> > > > > a controller for a single quadruped morphology, but to generate
      > > > multiple
      > > > > > controllers for multiple morphologies, all from the same CPPN. A
      > > > video
      > > > > > of three controllers all from the same CPPN is here:
      > > > > > http://youtu.be/oLSSt5GyHNk
      > > > > >
      > > > > > 2) I think the question of what is "target-based" can actually be
      > > > > > interesting, but I completely agree that the semantic side of the
      > > > > > argument isn't really important. But what I do find interesting is
      > > > the
      > > > > > idea that these two scenarios differ substantively in your mind (as
      > > > you
      > > > > > put it):
      > > > > >
      > > > > > "there is an important difference between FFs that require a single
      > > > > > specific phenotype and FFs that require only that some goal be
      > > > achieved"
      > > > > >
      > > > > > I think by "single specific phenotype" you mean pattern-matching
      > > > (i.e.
      > > > > > image-matching). But I think this distinction doesn't really exist:
      > > > > > There are an unlimited number of networks (i.e. CPPNs) that can
      > > > encode a
      > > > > > particular two-dimensional image, just as there are an unlimited
      > > > number
      > > > > > of CPPNs that can encode a particular behavior or goal (such as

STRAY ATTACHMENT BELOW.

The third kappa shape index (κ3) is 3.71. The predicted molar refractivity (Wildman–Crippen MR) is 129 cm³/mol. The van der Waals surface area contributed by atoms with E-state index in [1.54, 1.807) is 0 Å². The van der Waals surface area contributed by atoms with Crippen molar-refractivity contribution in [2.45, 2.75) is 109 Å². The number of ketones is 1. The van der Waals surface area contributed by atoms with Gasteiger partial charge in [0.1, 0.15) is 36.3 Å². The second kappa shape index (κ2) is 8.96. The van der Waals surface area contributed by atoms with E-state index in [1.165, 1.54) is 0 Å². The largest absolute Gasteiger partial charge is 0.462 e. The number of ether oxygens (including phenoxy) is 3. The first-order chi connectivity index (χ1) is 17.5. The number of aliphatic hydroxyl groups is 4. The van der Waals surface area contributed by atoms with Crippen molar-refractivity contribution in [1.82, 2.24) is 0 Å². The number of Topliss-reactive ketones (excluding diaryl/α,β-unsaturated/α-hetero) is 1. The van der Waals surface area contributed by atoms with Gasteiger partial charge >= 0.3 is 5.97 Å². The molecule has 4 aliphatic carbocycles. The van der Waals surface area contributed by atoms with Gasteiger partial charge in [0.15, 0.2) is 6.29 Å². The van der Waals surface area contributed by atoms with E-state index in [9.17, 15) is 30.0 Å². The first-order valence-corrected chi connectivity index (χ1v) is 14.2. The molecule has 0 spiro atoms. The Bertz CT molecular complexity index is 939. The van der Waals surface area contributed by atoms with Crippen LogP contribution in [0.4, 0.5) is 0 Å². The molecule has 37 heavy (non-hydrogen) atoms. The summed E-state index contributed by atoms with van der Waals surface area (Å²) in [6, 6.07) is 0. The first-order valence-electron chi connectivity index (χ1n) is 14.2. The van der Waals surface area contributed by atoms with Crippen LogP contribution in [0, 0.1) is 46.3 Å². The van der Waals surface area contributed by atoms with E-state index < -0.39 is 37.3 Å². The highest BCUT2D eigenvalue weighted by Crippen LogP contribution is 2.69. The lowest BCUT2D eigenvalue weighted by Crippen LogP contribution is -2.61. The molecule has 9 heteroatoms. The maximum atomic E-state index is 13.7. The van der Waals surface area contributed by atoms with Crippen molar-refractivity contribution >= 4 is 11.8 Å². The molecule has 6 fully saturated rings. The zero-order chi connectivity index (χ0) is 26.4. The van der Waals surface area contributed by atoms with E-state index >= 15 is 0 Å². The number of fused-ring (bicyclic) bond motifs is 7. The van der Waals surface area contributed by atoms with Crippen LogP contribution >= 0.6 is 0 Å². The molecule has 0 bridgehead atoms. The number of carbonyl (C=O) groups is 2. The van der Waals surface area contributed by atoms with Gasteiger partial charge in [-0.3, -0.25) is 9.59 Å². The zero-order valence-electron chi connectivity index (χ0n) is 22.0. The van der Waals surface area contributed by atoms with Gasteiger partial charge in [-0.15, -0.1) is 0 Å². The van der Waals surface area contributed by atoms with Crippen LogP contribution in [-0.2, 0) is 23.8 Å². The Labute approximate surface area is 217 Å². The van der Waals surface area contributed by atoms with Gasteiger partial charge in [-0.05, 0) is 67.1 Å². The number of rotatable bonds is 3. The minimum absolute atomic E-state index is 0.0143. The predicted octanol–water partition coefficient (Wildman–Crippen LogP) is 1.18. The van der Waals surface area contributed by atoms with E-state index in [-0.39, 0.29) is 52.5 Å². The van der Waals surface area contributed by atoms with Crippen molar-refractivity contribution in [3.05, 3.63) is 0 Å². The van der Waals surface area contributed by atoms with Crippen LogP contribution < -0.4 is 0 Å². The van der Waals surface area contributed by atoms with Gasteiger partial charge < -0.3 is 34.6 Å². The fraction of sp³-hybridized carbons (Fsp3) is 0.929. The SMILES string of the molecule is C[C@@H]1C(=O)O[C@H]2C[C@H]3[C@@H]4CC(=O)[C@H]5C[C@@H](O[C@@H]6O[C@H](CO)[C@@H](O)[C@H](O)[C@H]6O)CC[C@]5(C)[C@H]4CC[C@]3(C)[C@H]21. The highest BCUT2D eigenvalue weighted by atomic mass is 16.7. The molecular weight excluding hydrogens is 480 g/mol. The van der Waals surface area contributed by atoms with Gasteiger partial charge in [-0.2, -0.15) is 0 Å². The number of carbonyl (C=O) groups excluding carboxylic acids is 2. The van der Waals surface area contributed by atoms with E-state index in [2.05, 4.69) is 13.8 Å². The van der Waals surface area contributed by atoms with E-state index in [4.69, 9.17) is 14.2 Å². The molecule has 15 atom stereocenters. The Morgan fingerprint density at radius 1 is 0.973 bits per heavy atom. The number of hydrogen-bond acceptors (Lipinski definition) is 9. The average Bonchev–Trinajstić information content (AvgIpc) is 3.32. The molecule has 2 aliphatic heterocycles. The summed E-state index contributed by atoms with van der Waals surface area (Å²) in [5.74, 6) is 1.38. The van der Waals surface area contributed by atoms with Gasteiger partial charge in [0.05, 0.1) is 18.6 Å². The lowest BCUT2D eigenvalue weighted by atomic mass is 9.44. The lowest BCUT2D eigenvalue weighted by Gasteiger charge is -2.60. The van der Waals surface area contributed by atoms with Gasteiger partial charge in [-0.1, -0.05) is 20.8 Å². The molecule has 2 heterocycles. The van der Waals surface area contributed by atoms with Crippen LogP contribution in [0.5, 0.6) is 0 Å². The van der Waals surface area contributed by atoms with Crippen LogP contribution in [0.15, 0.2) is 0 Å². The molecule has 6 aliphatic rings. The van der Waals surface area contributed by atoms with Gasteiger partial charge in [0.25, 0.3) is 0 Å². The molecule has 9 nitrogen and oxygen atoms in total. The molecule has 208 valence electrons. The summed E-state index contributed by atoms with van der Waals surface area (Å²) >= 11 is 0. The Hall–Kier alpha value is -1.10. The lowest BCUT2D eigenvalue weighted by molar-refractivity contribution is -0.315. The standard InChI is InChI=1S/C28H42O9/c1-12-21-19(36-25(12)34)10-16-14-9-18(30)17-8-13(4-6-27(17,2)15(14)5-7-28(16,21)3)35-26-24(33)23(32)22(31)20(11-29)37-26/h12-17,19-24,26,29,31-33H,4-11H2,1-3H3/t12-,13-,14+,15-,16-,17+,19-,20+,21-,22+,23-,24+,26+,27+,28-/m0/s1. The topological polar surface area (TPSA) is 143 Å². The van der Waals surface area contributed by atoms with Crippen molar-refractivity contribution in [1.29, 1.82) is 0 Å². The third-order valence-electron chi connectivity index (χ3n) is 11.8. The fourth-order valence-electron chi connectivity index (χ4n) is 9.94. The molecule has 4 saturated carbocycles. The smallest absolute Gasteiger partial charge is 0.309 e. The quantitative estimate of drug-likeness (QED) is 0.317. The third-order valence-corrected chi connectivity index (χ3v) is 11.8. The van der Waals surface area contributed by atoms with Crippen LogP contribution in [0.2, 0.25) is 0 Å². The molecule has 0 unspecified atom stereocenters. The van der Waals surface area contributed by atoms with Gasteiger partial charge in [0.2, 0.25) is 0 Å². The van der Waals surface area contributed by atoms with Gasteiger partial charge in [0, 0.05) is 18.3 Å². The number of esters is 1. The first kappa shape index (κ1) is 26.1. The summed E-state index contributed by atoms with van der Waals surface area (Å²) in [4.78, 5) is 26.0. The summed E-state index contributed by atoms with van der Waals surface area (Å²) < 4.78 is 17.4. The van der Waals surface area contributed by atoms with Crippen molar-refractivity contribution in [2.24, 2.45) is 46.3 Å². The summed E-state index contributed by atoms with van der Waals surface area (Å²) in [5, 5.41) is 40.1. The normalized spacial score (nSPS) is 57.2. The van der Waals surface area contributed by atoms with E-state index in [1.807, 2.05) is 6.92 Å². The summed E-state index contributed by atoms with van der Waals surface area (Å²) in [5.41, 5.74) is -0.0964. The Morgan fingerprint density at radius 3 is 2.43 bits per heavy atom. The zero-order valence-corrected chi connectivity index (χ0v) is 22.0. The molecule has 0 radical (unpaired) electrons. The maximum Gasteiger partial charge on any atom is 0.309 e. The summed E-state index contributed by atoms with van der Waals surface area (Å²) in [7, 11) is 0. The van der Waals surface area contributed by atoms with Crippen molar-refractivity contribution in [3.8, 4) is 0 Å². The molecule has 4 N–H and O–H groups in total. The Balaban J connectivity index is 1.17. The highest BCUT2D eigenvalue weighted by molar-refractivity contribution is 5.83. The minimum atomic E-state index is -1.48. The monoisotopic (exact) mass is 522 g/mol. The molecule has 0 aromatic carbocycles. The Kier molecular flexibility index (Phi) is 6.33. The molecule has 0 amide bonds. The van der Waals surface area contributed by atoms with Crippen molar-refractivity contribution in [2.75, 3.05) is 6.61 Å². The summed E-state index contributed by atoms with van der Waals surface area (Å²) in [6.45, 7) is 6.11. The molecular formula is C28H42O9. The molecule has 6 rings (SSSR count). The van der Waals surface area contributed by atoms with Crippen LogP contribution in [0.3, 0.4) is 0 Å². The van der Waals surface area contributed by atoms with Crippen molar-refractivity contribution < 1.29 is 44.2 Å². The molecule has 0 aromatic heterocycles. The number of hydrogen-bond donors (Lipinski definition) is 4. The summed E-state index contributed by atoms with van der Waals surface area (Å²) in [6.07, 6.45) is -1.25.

> > > > > following a line).
      > > > > >
      > > > > > What makes both target-based and fundamentally the same is not the
      > > > > > number of ways they can be solved, but rather the way the fitness
      > > > > > function interacts with the search process. The problem is that
      > > > > > target-based fitness encourages piece-wise incremental progress,
      > > > which
      > > > > > tends to be highly deceptive. For example, with an image, matching
      > > > a
      > > > > > single pixel can raise fitness even if the function that causes that
      > > > > > pixel to be matched has no relationship whatsoever to the overall
      > > > > > regularities in the target pattern. The same is true in control
      > > > tasks:
      > > > > > A mutation that causes a quadruped to lunge forward clumsily is
      > > > rewarded
      > > > > > for the slight improvement in fitness, whereas an important
      > > > underlying
      > > > > > regularity (e.g. oscillation) necessary to get really good at the
      > > > task
      > > > > > is never established. Non-target-based fitness (or what I call
      > > > > > "non-objective") avoids these problems because it *does* reward
      > > > > > establishing regularities: it appreciates new regularities even if
      > > > they
      > > > > > don't immediately raise fitness.
      > > > > >
      > > > > > But what's most interesting to me is your intuition that there is
      > > > some
      > > > > > way to sidestep the tradeoff in combining indirect encodings with
      > > > > > target-based fitness functions. That is, you suspect there may
      > > > exist an
      > > > > > indirect encoding that can both elaborate regularities